Molecular characterization and phylogenetic relationships of a protein with potential oxygen-binding capabilities in the grasshopper embryo. A hemocyanin in insects?

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Abstract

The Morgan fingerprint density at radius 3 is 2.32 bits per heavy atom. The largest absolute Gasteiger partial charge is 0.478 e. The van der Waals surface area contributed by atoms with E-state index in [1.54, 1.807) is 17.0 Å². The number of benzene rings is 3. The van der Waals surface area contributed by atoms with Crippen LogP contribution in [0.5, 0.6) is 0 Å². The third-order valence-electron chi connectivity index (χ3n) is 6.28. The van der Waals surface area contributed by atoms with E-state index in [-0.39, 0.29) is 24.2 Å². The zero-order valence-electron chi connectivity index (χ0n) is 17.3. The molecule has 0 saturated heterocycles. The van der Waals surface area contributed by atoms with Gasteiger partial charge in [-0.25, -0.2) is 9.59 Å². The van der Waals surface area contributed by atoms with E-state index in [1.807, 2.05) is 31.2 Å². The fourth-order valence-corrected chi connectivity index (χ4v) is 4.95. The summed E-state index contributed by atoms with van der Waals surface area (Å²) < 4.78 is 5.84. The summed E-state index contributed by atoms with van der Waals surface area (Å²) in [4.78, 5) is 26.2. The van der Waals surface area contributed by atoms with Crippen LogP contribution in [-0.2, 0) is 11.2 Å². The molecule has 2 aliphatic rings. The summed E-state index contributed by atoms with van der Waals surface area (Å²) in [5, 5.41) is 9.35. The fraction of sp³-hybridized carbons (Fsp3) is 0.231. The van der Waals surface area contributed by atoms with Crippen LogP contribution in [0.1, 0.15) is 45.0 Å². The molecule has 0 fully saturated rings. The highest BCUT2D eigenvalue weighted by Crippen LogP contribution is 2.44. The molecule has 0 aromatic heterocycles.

Arthropodan hemocyanins, prophenoloxidases (PPOs), and insect hexamerins form a superfamily of hemolymph proteins that we propose to call the AHPH superfamily. The evolutionary and functional relationships of these proteins are illuminated by a new embryonic hemolymph protein (EHP) that is expressed during early stages of development in the grasshopper embryo. EHP is a 78-kDa soluble protein present initially in the yolk sac content, and later in the embryonic hemolymph. Protein purification and peptide sequencing were used to identify an embryonic cDNA clone coding for EHP. In situ hybridization identifies hemocytes as EHP-expressing cells. As deduced from the cDNA clone, EHP is a secreted protein with two potential glycosylation sites. Sequence analysis defines EHP as a member of the AHPH superfamily. Phylogenetic analyses with all the currently available AHPH proteins, including EHP, were performed to ascertain the evolutionary history of this protein superfamily. We used both the entire protein sequence and each of the three domains present in the AHPH proteins. The phylogenies inferred for each of the domains suggest a mosaic evolution of these protein modules. Phylogenetic and multivariate analyses consistently group EHP with crustacean hemocyanins and, less closely, with insect hexamerins, relative to cheliceratan hemocyanins and PPOs. The grasshopper protein rigorously preserves the residues involved in oxygen binding, oligomerization, and allosteric regulation of the oxygen transport proteins. Although insects were thought not to have hemocyanins, we propose that EHP functions as an oxygen transport or storage protein during embryonic development.

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